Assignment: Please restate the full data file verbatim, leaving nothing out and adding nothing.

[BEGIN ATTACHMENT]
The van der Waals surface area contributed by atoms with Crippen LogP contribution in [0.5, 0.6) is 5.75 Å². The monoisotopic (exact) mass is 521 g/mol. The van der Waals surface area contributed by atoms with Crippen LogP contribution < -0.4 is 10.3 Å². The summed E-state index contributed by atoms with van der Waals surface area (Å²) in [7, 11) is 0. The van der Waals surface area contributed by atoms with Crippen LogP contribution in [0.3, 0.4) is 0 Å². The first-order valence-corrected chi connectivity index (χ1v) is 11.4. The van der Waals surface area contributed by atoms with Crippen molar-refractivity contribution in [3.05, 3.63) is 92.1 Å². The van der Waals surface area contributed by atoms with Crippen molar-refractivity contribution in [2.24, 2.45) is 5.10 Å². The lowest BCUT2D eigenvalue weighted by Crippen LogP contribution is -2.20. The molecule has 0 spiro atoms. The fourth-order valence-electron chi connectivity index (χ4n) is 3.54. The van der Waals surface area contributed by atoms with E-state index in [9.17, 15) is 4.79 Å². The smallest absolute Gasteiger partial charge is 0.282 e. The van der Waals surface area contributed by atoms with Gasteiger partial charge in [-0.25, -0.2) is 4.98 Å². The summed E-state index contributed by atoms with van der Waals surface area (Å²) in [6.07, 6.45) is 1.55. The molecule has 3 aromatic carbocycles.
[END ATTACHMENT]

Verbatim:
The van der Waals surface area contributed by atoms with Crippen LogP contribution in [0.5, 0.6) is 5.75 Å². The monoisotopic (exact) mass is 521 g/mol. The van der Waals surface area contributed by atoms with Crippen LogP contribution < -0.4 is 10.3 Å². The summed E-state index contributed by atoms with van der Waals surface area (Å²) in [7, 11) is 0. The van der Waals surface area contributed by atoms with Crippen LogP contribution in [0.3, 0.4) is 0 Å². The first-order valence-corrected chi connectivity index (χ1v) is 11.4. The van der Waals surface area contributed by atoms with Crippen molar-refractivity contribution in [3.05, 3.63) is 92.1 Å². The van der Waals surface area contributed by atoms with Crippen molar-refractivity contribution in [2.24, 2.45) is 5.10 Å². The lowest BCUT2D eigenvalue weighted by Crippen LogP contribution is -2.20. The molecule has 0 spiro atoms. The fourth-order valence-electron chi connectivity index (χ4n) is 3.54. The van der Waals surface area contributed by atoms with E-state index in [9.17, 15) is 4.79 Å². The smallest absolute Gasteiger partial charge is 0.282 e. The van der Waals surface area contributed by atoms with Gasteiger partial charge in [-0.25, -0.2) is 4.98 Å². The summed E-state index contributed by atoms with van der Waals surface area (Å²) in [6.07, 6.45) is 1.55. The molecule has 3 aromatic carbocycles.